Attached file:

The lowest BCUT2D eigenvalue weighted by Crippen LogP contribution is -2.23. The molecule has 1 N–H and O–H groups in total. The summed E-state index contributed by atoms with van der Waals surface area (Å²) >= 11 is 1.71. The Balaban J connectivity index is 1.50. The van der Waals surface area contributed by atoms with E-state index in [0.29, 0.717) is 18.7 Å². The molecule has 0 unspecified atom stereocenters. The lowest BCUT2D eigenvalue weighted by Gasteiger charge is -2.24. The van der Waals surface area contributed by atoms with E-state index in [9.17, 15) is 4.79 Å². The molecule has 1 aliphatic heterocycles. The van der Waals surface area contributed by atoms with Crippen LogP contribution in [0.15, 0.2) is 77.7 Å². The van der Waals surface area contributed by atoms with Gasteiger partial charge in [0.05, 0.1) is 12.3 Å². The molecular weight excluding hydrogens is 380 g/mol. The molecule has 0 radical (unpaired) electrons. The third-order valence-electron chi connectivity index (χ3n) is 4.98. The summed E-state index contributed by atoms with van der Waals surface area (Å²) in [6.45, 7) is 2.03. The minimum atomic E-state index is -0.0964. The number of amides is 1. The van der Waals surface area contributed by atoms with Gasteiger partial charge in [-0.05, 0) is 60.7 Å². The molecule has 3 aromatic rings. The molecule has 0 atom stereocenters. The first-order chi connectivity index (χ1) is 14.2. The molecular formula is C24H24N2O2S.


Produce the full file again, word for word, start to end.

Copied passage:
The lowest BCUT2D eigenvalue weighted by Crippen LogP contribution is -2.23. The molecule has 1 N–H and O–H groups in total. The summed E-state index contributed by atoms with van der Waals surface area (Å²) >= 11 is 1.71. The Balaban J connectivity index is 1.50. The van der Waals surface area contributed by atoms with E-state index in [0.29, 0.717) is 18.7 Å². The molecule has 0 unspecified atom stereocenters. The lowest BCUT2D eigenvalue weighted by Gasteiger charge is -2.24. The van der Waals surface area contributed by atoms with E-state index in [9.17, 15) is 4.79 Å². The molecule has 1 aliphatic heterocycles. The van der Waals surface area contributed by atoms with Crippen LogP contribution in [0.15, 0.2) is 77.7 Å². The van der Waals surface area contributed by atoms with Gasteiger partial charge in [0.05, 0.1) is 12.3 Å². The molecular weight excluding hydrogens is 380 g/mol. The molecule has 0 radical (unpaired) electrons. The third-order valence-electron chi connectivity index (χ3n) is 4.98. The summed E-state index contributed by atoms with van der Waals surface area (Å²) in [6.45, 7) is 2.03. The minimum atomic E-state index is -0.0964. The number of amides is 1. The van der Waals surface area contributed by atoms with Gasteiger partial charge in [-0.05, 0) is 60.7 Å². The molecule has 3 aromatic rings. The molecule has 0 atom stereocenters. The first-order chi connectivity index (χ1) is 14.2. The molecular formula is C24H24N2O2S.